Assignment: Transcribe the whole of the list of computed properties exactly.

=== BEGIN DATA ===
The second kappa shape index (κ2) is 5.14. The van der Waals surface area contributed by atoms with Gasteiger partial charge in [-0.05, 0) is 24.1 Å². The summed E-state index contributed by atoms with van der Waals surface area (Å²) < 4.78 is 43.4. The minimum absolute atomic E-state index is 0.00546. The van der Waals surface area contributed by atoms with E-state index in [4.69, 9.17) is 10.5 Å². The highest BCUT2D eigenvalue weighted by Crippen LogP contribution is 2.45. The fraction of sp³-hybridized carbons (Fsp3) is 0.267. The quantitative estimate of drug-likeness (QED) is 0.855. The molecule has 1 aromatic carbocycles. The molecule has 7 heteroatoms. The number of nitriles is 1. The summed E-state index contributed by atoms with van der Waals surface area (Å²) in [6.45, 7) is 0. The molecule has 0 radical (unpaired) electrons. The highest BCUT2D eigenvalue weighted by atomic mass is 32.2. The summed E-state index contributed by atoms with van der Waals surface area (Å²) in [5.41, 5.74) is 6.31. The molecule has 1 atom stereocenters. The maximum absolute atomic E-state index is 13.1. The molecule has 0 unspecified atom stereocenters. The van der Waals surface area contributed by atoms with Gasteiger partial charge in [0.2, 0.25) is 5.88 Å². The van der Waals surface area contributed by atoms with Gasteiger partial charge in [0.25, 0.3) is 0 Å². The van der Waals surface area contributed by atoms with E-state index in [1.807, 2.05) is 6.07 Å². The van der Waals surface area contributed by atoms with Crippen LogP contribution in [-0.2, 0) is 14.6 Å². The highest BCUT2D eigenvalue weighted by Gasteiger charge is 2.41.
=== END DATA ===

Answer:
The second kappa shape index (κ2) is 5.14. The van der Waals surface area contributed by atoms with Gasteiger partial charge in [-0.05, 0) is 24.1 Å². The summed E-state index contributed by atoms with van der Waals surface area (Å²) < 4.78 is 43.4. The minimum absolute atomic E-state index is 0.00546. The van der Waals surface area contributed by atoms with E-state index in [4.69, 9.17) is 10.5 Å². The highest BCUT2D eigenvalue weighted by Crippen LogP contribution is 2.45. The fraction of sp³-hybridized carbons (Fsp3) is 0.267. The quantitative estimate of drug-likeness (QED) is 0.855. The molecule has 1 aromatic carbocycles. The molecule has 7 heteroatoms. The number of nitriles is 1. The summed E-state index contributed by atoms with van der Waals surface area (Å²) in [6.45, 7) is 0. The molecule has 0 radical (unpaired) electrons. The highest BCUT2D eigenvalue weighted by atomic mass is 32.2. The summed E-state index contributed by atoms with van der Waals surface area (Å²) in [5.41, 5.74) is 6.31. The molecule has 1 atom stereocenters. The maximum absolute atomic E-state index is 13.1. The molecule has 0 unspecified atom stereocenters. The van der Waals surface area contributed by atoms with Gasteiger partial charge in [0.2, 0.25) is 5.88 Å². The van der Waals surface area contributed by atoms with Gasteiger partial charge in [0.25, 0.3) is 0 Å². The van der Waals surface area contributed by atoms with E-state index in [1.807, 2.05) is 6.07 Å². The van der Waals surface area contributed by atoms with Crippen LogP contribution in [-0.2, 0) is 14.6 Å². The highest BCUT2D eigenvalue weighted by Gasteiger charge is 2.41.